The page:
Upon graduation, Fifi never forgot the pledge he must have made to himself to fight for “the total liberation of the entire African continent” – the same pledge that President Kwame Nkrumah had called on the people of Ghana to make to their fellow Africans under colonial rule, on the night that Ghana achieved her own independence, 6 March 1957.
As a working journalist, I remember making many broadcasts with Fifi on African affairs on Radio Ghana, after he had returned from Oxford. He was then assisting the Black American sage, Dr W E B Dubois, in setting up the Encyclopedia Africana Project, at the special invitation of President Kwame Nkrumah. I believe that President Nkrumah had wanted to employ Fifi in his own office himself, but felt that Dr Dubois, who was very old at the time, would need an energetic Ghanaian intellectual to help him establish himself well enough in the country, and on the African continent – in practical terms – to make the Encyclopedia Africana project take off and become a success. Hence he gladly “seconded” Fifi to Dr Dubois.
As Editor of DRUM Magazine at the time, I had met Fifi at the residence of Charity Caesar (soon to become his wife) near the Korle Bu Hospital, Accra, on the insistence of DRUM's ace Photographer, Christian Gbagbo (who had met Fifi whilst carrying out several photo shoots of the beautiful and fashion-conscious Charity for the magazine).
I got Fifi to write an article to tell the Magazine's readers about his days at Oxford, and to make comments about the social improvements that he felt Ghana needed to make. I discovered how eloquent he was when he (for instance) described Accra's ageing buses as vehicles that “belched smoke like chimneys!”
But he wasn't all about serious matters. It was he who introduced me to the humorous, almost too explicit, songs of the West Indian singer, Mighty Sparrow, as well as the world-famous British group, the Beatles. We soon became inseparable as the two “sports-car aficionados” of Accra, hanging out mainly at the Ghana Press Club, where we were often joined by his fellow-Oxonian, the Jamaican novelist, Neville Dawes and his Legon house-mate, George Awoonor-Williams.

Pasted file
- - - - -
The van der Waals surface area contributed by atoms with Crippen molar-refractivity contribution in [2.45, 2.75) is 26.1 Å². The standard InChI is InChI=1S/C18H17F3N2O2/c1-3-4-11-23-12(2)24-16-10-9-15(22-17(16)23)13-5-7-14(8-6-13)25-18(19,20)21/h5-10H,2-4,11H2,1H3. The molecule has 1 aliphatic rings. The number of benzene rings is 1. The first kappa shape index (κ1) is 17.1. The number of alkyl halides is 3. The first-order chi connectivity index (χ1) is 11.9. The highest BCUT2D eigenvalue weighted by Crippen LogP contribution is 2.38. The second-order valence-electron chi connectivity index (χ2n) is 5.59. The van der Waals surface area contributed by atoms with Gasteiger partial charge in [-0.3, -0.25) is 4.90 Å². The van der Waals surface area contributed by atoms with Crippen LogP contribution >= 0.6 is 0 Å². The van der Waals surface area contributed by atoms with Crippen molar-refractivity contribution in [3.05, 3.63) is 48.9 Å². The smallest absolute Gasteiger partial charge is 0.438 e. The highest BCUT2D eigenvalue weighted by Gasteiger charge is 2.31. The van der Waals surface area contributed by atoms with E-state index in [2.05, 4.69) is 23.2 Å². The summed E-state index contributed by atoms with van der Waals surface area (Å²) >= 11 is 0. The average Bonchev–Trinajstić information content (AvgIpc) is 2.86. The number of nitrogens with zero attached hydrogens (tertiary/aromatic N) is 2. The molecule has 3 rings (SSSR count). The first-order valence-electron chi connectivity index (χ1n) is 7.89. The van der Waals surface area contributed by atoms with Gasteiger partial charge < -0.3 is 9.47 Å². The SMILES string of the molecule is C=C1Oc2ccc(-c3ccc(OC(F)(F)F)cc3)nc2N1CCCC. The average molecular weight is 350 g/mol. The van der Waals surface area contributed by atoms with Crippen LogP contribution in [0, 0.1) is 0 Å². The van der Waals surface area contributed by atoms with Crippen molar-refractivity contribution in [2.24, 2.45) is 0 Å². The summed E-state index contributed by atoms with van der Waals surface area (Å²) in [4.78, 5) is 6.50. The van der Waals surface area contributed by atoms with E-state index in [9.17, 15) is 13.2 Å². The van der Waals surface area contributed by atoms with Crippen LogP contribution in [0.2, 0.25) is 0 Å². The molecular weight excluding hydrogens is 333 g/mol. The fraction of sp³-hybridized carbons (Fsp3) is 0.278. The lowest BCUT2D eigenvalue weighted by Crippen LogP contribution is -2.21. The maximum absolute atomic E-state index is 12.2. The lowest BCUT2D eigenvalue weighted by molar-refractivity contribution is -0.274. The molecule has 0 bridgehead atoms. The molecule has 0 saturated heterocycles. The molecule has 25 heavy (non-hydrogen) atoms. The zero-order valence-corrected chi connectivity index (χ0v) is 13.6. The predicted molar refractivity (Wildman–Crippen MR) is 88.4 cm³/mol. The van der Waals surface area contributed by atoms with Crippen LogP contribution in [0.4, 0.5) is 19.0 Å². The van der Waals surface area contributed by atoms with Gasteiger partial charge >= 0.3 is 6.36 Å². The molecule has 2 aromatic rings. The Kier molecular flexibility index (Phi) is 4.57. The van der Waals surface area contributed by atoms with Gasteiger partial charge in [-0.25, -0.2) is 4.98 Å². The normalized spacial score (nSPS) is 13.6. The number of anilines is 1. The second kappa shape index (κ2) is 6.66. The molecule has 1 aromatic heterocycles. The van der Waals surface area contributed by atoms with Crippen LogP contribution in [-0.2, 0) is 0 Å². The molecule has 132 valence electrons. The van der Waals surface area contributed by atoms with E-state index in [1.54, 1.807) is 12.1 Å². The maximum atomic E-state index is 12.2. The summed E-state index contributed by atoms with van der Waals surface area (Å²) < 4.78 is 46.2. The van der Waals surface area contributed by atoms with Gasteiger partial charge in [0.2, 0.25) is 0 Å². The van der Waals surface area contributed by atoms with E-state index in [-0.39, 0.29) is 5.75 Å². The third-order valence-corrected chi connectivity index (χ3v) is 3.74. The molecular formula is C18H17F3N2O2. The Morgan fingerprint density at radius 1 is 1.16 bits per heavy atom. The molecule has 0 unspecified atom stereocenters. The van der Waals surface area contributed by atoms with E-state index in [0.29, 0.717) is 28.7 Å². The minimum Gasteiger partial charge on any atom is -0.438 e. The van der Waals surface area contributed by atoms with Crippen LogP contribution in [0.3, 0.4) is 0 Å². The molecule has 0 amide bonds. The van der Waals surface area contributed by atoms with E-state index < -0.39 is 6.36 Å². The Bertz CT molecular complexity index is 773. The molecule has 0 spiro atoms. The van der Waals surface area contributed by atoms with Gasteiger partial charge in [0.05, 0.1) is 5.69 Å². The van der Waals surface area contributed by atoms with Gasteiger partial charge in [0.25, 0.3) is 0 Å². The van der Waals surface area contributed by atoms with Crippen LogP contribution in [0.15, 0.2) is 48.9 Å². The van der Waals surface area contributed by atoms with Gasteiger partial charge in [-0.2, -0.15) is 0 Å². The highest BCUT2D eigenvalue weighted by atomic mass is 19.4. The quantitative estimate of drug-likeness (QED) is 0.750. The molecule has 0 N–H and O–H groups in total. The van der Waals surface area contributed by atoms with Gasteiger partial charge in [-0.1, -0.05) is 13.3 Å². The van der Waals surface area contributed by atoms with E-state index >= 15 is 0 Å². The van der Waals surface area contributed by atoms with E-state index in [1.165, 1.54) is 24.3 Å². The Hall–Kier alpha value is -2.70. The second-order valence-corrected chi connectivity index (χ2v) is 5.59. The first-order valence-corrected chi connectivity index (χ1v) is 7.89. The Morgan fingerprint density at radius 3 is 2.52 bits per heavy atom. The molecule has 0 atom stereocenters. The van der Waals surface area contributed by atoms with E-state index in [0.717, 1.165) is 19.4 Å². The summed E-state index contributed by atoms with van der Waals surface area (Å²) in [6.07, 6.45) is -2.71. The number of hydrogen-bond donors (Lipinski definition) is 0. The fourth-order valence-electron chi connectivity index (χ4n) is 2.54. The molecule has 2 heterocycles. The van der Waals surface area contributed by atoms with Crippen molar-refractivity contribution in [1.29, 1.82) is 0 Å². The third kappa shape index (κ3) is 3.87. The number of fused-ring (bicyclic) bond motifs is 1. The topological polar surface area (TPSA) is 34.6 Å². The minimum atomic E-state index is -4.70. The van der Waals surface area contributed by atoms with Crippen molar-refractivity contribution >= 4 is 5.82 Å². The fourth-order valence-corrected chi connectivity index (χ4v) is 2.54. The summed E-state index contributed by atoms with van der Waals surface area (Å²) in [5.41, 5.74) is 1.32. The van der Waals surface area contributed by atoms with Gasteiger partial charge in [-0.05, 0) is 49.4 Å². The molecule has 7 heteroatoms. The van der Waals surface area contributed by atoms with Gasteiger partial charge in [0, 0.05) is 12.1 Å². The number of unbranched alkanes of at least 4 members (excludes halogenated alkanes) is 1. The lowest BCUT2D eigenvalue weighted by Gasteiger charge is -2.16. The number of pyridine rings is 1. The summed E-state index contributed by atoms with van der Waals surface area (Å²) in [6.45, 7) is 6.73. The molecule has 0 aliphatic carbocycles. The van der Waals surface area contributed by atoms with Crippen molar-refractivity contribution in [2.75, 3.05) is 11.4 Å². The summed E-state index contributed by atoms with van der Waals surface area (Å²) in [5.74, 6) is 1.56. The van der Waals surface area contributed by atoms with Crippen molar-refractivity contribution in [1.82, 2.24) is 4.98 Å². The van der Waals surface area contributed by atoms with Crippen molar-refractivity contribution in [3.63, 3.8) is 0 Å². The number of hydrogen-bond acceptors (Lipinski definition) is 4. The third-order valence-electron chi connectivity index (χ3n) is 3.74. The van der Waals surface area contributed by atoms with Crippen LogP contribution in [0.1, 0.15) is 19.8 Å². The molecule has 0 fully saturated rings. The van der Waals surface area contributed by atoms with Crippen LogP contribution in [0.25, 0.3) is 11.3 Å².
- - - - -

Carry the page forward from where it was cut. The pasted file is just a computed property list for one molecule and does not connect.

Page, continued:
It was also through Fifi that I met some of the most articulate Oxonians then teaching at Legon, including Professor Willie Abraham (whom I featured in Drum Magazine) Bachelor Folson (who contributed ideas to me on economics) and Kwame Arhin. I also met the renowned expert on African religion and culture, Professor Kofi Asare Opoku, through Fifi.
It is quite impossible to describe Fifi to people who were not blessed enough to have met him. Witty; savvy; mischievous; obstreperous; generous: the epithets keep tumbling out when he is mentioned. Among the people who have missed his presence most, over the past twenty years, have been, of course, his wife, Charity, who has become a by-word for fashionable couture in Accra; his son, Nii Kofi Yeboa, currently a pilot with Qatar Airways; and his two daughters Kwaakoa (Leonora, his eldest child) who is a lawyer, and Naa Kwaley (Ruby his second daughter, who is a doctor).
He would also have been badly missed by the many friends he made as Director-General of the Ghana Broadcasting Corporation in his first stint (from 1972 until 1975); an Administrator in the Ghana Civil Service; Principal Secretary at the Ministry of Education and later, as a member of the Castle Administrative Corps. In 1984, he was invited to go back and head the Ghana Broadcasting Corporation a second time as Director-. His last posting was at the Public Services Commission, of which he was a member until he passed on 18th October 2000.
Fifi, this is your soul-mate, AKWASI, saying: My Brother, Do Rest In Peace! We are all diminished because – you are no longer with us!